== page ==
WEDNESDAY, Jan. 2 (HealthDay News) -- Secretary of State Hillary Clinton remained in a New York hospital on Wednesday, as she continues to be treated for a blood clot in her head.
Her doctors at NewYork-Presbyterian Hospital are treating the obstruction -- which they believe is linked to a concussion she suffered in December -- with blood thinning medication. Clinton, 65, will remain in the hospital until the appropriate dose is determined, according to published reports.
The clot is in a location outside of the brain, in a vein in the space between the brain and the skull behind Clinton's right ear. The general term for the condition is called cerebral venous thrombosis. Clinton's doctors reported that she did not experience any stroke or neurological injury from the clot, and they expect her to make a full recovery.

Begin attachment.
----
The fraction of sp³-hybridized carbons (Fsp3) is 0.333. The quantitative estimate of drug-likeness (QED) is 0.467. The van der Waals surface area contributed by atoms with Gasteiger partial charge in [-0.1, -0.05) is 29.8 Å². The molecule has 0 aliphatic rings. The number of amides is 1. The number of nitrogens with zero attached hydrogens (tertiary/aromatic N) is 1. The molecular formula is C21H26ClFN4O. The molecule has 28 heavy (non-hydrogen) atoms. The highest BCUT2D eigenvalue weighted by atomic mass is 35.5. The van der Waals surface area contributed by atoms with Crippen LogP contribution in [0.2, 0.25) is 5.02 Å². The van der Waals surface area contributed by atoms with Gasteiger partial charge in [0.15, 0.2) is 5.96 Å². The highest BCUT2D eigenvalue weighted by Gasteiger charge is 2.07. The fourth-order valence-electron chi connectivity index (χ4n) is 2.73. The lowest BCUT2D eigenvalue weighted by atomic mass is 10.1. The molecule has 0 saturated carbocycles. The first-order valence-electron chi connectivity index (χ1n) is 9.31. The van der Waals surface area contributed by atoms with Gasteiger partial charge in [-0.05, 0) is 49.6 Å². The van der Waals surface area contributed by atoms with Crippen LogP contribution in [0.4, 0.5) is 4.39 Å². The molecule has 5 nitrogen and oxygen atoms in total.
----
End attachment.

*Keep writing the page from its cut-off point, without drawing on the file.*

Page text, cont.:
Clinton was admitted late Sunday after doctors discovered the clot during a regular follow-up exam, said Clinton's State Department spokesman, Philippe Reines, in a statement.
Clinton canceled most of her public events over the past few weeks because of the head injury.
According to the Associated Press, the clot is in the space between the brain and the skull behind Clinton's right ear. Doctors are optimistic that blood thinners (anticoagulants) will dissolve it.
In the meantime, Clinton's spirits are high and she is progressing well, according to a statement from Dr. Lisa Bardack of the Mount Kisco Medical Group and Dr. Gigi El-Bayoumi of George Washington University, the AP reported.
Doctors not involved in Clinton's care said blood thinners are typically used to dissolve clots, and patients may need to be on them for weeks or months.
Dr. David Langer is a brain surgeon and an associate professor at Hofstra-North Shore-Long Island Jewish School of Medicine, in New York. He told the Times that clots typically form in the leg or in a major vein
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